But there's still the issue of why Lilina was in Pherae in the first place. The events surrounding chapter 1 are confusing and I feel like I have to break them down:

- Lilina goes to Pherae to "pay her respects" to Eliwood.
- After Lilina has already arrived, Eliwood sends for Roy to come back to Pherae, gather his army, and head over to Araphen. This is treated as an abrupt thing.
- Somewhere in the mix, Hector heads to Araphen himself.

There's also a bit where Roy mentions letting Lilina go ahead of him, which was sort of tripping me up, but that might just be Roy's tendency to berate himself and take on more responsibility/blame than he has any right to. In any case, I agree with you that "paying respects" is a flimsy excuse to travel across the country during a crisis, and does nothing to explain why Lilina went to Pherae independently of Roy. However, nothing suggests that this was explicitly Hector's doing. Like you said, he would've wanted her someplace safe, but like you also said, Pherae is not a safe place on paper-- the only distinction being Eliwood's status as a trustworthy figure. If Hector's just concerned about Lilina's safety, why not send her with Cecilia?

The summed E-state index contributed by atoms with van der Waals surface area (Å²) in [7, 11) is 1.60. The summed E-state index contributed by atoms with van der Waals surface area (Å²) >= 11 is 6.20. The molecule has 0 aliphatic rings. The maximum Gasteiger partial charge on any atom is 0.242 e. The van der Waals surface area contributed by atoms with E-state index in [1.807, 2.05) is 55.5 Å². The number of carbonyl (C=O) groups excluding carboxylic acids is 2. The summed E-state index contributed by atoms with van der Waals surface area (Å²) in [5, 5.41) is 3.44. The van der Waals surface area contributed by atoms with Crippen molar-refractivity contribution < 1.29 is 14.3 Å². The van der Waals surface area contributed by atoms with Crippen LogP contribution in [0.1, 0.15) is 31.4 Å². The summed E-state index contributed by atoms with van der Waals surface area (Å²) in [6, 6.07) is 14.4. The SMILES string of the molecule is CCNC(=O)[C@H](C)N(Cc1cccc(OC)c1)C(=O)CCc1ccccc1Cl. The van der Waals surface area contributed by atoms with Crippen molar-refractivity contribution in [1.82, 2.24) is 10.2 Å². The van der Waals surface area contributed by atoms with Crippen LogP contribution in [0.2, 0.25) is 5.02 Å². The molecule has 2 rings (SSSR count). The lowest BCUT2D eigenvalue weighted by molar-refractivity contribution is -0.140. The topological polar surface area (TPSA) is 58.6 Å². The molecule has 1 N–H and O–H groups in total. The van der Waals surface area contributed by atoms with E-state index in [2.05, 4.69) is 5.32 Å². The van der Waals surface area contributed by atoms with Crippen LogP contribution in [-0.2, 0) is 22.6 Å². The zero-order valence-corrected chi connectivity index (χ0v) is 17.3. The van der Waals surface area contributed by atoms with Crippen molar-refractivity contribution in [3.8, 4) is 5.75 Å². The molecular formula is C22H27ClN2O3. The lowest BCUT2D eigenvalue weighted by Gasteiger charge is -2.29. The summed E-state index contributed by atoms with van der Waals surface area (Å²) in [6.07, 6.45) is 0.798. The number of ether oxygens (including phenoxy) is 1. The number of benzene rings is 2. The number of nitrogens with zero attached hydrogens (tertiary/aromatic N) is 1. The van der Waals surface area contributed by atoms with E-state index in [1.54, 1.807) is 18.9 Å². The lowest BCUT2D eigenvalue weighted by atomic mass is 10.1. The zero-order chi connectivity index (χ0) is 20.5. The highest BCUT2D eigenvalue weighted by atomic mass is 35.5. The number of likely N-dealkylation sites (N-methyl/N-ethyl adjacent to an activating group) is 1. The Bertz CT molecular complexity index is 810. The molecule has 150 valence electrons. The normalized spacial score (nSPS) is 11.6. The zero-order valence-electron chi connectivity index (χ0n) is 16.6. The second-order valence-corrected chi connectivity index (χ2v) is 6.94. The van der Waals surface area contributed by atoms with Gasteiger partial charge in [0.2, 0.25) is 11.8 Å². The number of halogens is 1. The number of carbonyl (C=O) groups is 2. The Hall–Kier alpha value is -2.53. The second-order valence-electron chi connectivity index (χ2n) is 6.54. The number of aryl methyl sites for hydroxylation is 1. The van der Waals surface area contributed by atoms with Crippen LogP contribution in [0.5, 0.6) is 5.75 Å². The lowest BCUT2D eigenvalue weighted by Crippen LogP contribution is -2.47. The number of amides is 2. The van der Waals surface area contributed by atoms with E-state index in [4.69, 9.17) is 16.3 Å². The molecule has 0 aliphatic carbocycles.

Well, regardless of how much of a say Hector had here, I believe Eliwood wanted an opportunity to talk to Lilina, which explains why she went to Pherae first. A big part of why I'm not convinced that Hector is blessed with a tremendous amount of foresight has to do with Lilina. While she's confident in her combat abilities and personal strength, she's totally blindsided by the rebellion, and in fact had no clue as to what led up to it in the first place (see Lilina-Ogier supports). A "warrior's daughter," sure, but not so much a marquess's daughter. At the very least, Eliwood's aware that she'll have to take on Hector's job eventually, which factors into why he sends her back to Ostia.